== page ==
Egyptian mythology ppt


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  • Egyptian mythology ppt

    1. 1. Egyptian Mythology By Eric Sirinian
    2. 2. Background For almost 30 centuries—from its unification around 3100 B.C. to its conquest by Alexander the Great in 332 B.C.—ancient Egypt was the preeminent civilization in the Mediterranean world. From the great pyramids of the Old Kingdom through the military conquests of the New Kingdom, Egypt's majesty has long entranced archaeologists and historians and created a vibrant field of study all its own: Egyptology. The main sources of information about ancient Egypt are the many monuments, objects and artifacts that have been recovered from archaeological sites, covered with hieroglyphs that have only recently been deciphered. The picture that emerges is of a culture with few equals in the beauty of its art, the accomplishment of its architecture or the richness of its religious traditions.
    3. 3. Background (continued) Built during a time when Egypt was one of the richest and most powerful civilizations in the world, the pyramids—especially the Great Pyramids of Giza—are some of the most magnificent man-made structures in history. Their massive scale reflects the unique role that the pharaoh, or king, played in ancient Egyptian society. Though pyramids were built from the beginning of the Old Kingdom to the close of the Ptolemaic period in the fourth century A.D., the peak of pyramid building began with the late third dynasty and continued until roughly the sixth (c. 2325 B.C.). More than 4,000 years later, the Egyptian pyramids still retain much of their majesty, providing a glimpse into the country's rich and glorious past. http ://
    4. 4. Egyptian Mythology: Background Ancient Egypt's gods and goddesses looked at least partly like humans and behaved a bit like us, too. Some deities had animal features, like heads, on top of humanoid bodies. Since they were gods, people were supposed to worship them. There wasn't one right way to do this throughout all of Egyptian history and in all places. Different cities and different pharaohs favored one set of gods over another.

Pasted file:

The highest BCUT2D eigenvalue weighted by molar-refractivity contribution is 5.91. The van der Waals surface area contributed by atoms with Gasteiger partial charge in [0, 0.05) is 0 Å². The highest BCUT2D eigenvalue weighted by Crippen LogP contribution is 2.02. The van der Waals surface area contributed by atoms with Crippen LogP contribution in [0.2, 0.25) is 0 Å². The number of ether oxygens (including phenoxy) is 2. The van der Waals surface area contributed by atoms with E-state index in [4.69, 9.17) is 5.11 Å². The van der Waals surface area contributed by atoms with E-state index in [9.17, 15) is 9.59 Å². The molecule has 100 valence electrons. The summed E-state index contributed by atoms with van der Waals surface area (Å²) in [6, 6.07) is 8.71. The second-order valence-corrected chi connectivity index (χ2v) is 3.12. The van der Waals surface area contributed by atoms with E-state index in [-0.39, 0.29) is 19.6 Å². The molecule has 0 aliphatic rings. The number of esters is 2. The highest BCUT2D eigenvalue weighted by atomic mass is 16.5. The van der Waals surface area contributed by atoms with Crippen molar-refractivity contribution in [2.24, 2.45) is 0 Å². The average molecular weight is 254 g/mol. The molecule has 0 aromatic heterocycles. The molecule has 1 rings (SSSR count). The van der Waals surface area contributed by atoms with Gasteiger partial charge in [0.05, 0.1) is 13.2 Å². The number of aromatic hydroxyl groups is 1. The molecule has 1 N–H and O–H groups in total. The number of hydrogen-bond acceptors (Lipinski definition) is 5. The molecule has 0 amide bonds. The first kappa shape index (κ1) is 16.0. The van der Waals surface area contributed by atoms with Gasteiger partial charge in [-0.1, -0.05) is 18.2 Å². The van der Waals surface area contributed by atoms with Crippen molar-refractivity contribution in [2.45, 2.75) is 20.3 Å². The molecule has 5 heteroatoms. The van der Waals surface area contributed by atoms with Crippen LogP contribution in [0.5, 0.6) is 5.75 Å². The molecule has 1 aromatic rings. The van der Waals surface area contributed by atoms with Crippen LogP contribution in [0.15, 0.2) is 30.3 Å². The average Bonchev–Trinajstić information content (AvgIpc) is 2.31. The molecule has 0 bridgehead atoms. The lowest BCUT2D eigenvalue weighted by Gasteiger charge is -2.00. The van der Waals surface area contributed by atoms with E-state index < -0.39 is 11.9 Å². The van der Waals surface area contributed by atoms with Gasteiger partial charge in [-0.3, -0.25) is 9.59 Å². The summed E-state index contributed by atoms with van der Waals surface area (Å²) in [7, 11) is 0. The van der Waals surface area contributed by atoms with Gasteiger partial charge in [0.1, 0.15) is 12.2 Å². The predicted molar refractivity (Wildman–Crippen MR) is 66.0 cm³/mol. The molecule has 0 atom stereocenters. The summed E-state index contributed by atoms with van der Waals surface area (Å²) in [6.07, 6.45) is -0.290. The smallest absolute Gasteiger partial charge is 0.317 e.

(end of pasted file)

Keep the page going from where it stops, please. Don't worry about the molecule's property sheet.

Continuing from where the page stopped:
5. 5. Egyptian Mythology: Gods and Goddesses Anubis The god of funerals. He is depicted as half man, half jackal. Bastet The goddess of protection. She was seen as half human, half cat. Horus Was the son of Isis and Osiris. The protector of pharaohs. Viewed as half falcon, half human. Isis Osiris’s wife and sister. She was the goddess of life. Shown as a beautiful woman
    6. 6. Egyptian Mythology: Gods and Goddesses (continued)Nut The goddess of the sky. She is depicted as blue with stars covering her body and the sky on her back. Osiris The god of death. Osiris is depicted a s a pharaoh. He is brother of Set and Isis (also her husband). He is the son of Nut and the father of Horus. Re/Ra The god of the sun. He was the ruler of everything. Set Brother of Osiris, he is the god of chaos, evil, and storms. He is depicted as composite animals.
    7. 7. Egyptian Mythology: Worship The ancient Egyptians believed that temples were the homes of the gods and goddesses. Every temple was dedicated to a god or goddess and he or she was worshipped there by the temple priests and the pharaoh. The large temple buildings were made of stone so that they would last “forever”. Their walls were covered with scenes that were carved onto the stone then brightly painted. These scenes showed the pharaoh fighting in battles and performing rituals with the gods and goddesses.